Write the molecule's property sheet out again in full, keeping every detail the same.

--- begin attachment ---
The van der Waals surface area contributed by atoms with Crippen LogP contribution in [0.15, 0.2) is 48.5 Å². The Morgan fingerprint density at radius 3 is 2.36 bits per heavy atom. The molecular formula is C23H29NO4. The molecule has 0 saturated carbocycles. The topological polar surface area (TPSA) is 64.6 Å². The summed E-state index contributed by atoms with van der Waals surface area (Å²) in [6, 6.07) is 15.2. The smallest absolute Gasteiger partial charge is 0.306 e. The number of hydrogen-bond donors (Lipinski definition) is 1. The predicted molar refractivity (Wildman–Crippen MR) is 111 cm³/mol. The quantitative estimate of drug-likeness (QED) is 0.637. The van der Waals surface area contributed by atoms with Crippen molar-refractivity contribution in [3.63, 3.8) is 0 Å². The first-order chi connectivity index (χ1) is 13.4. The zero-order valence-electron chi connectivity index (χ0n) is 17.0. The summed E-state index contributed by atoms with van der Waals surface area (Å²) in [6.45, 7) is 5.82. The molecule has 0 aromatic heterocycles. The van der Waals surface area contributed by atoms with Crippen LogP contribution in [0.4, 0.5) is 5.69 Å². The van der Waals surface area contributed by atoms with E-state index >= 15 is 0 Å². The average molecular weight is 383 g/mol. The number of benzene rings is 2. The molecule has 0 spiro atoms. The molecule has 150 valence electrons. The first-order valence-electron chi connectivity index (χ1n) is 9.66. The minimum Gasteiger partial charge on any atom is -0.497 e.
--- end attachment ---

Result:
The van der Waals surface area contributed by atoms with Crippen LogP contribution in [0.15, 0.2) is 48.5 Å². The Morgan fingerprint density at radius 3 is 2.36 bits per heavy atom. The molecular formula is C23H29NO4. The molecule has 0 saturated carbocycles. The topological polar surface area (TPSA) is 64.6 Å². The summed E-state index contributed by atoms with van der Waals surface area (Å²) in [6, 6.07) is 15.2. The smallest absolute Gasteiger partial charge is 0.306 e. The number of hydrogen-bond donors (Lipinski definition) is 1. The predicted molar refractivity (Wildman–Crippen MR) is 111 cm³/mol. The quantitative estimate of drug-likeness (QED) is 0.637. The van der Waals surface area contributed by atoms with Crippen molar-refractivity contribution in [3.63, 3.8) is 0 Å². The first-order chi connectivity index (χ1) is 13.4. The zero-order valence-electron chi connectivity index (χ0n) is 17.0. The summed E-state index contributed by atoms with van der Waals surface area (Å²) in [6.45, 7) is 5.82. The molecule has 0 aromatic heterocycles. The van der Waals surface area contributed by atoms with Crippen LogP contribution in [0.4, 0.5) is 5.69 Å². The van der Waals surface area contributed by atoms with E-state index >= 15 is 0 Å². The average molecular weight is 383 g/mol. The number of benzene rings is 2. The molecule has 0 spiro atoms. The molecule has 150 valence electrons. The first-order valence-electron chi connectivity index (χ1n) is 9.66. The minimum Gasteiger partial charge on any atom is -0.497 e.